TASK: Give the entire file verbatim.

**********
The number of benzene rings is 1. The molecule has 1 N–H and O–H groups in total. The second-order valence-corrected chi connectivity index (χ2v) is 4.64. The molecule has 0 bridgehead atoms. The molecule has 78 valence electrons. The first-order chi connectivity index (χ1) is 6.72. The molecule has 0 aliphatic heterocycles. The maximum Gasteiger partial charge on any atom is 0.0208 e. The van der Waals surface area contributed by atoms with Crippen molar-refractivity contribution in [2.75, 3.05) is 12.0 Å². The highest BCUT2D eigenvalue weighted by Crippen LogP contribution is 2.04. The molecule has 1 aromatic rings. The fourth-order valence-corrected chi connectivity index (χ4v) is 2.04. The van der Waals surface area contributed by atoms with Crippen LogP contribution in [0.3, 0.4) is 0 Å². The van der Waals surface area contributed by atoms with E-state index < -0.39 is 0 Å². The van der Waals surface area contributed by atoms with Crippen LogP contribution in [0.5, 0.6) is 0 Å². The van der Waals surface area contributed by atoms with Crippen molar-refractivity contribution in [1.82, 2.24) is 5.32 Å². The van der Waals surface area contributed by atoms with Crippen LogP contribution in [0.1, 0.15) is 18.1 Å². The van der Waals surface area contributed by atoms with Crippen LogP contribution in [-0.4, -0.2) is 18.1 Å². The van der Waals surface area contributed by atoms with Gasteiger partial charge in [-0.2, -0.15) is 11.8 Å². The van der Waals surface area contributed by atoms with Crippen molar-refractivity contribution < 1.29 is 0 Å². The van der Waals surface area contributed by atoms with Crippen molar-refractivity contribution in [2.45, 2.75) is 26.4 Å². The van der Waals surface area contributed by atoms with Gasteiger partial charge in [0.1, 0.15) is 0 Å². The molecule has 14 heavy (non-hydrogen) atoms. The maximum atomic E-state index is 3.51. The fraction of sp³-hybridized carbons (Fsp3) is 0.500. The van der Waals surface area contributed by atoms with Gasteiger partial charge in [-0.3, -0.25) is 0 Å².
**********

The number of benzene rings is 1. The molecule has 1 N–H and O–H groups in total. The second-order valence-corrected chi connectivity index (χ2v) is 4.64. The molecule has 0 bridgehead atoms. The molecule has 78 valence electrons. The first-order chi connectivity index (χ1) is 6.72. The molecule has 0 aliphatic heterocycles. The maximum Gasteiger partial charge on any atom is 0.0208 e. The van der Waals surface area contributed by atoms with Crippen molar-refractivity contribution in [2.75, 3.05) is 12.0 Å². The highest BCUT2D eigenvalue weighted by Crippen LogP contribution is 2.04. The molecule has 1 aromatic rings. The fourth-order valence-corrected chi connectivity index (χ4v) is 2.04. The van der Waals surface area contributed by atoms with Crippen LogP contribution in [0.3, 0.4) is 0 Å². The van der Waals surface area contributed by atoms with E-state index < -0.39 is 0 Å². The van der Waals surface area contributed by atoms with Crippen LogP contribution in [0.5, 0.6) is 0 Å². The van der Waals surface area contributed by atoms with Crippen molar-refractivity contribution in [1.82, 2.24) is 5.32 Å². The van der Waals surface area contributed by atoms with Crippen LogP contribution in [0.1, 0.15) is 18.1 Å². The van der Waals surface area contributed by atoms with Crippen LogP contribution in [-0.4, -0.2) is 18.1 Å². The van der Waals surface area contributed by atoms with Gasteiger partial charge in [-0.2, -0.15) is 11.8 Å². The van der Waals surface area contributed by atoms with Crippen molar-refractivity contribution < 1.29 is 0 Å². The van der Waals surface area contributed by atoms with Crippen molar-refractivity contribution in [2.45, 2.75) is 26.4 Å². The van der Waals surface area contributed by atoms with Gasteiger partial charge in [0.1, 0.15) is 0 Å². The molecule has 14 heavy (non-hydrogen) atoms. The maximum atomic E-state index is 3.51. The fraction of sp³-hybridized carbons (Fsp3) is 0.500. The van der Waals surface area contributed by atoms with Gasteiger partial charge in [-0.3, -0.25) is 0 Å².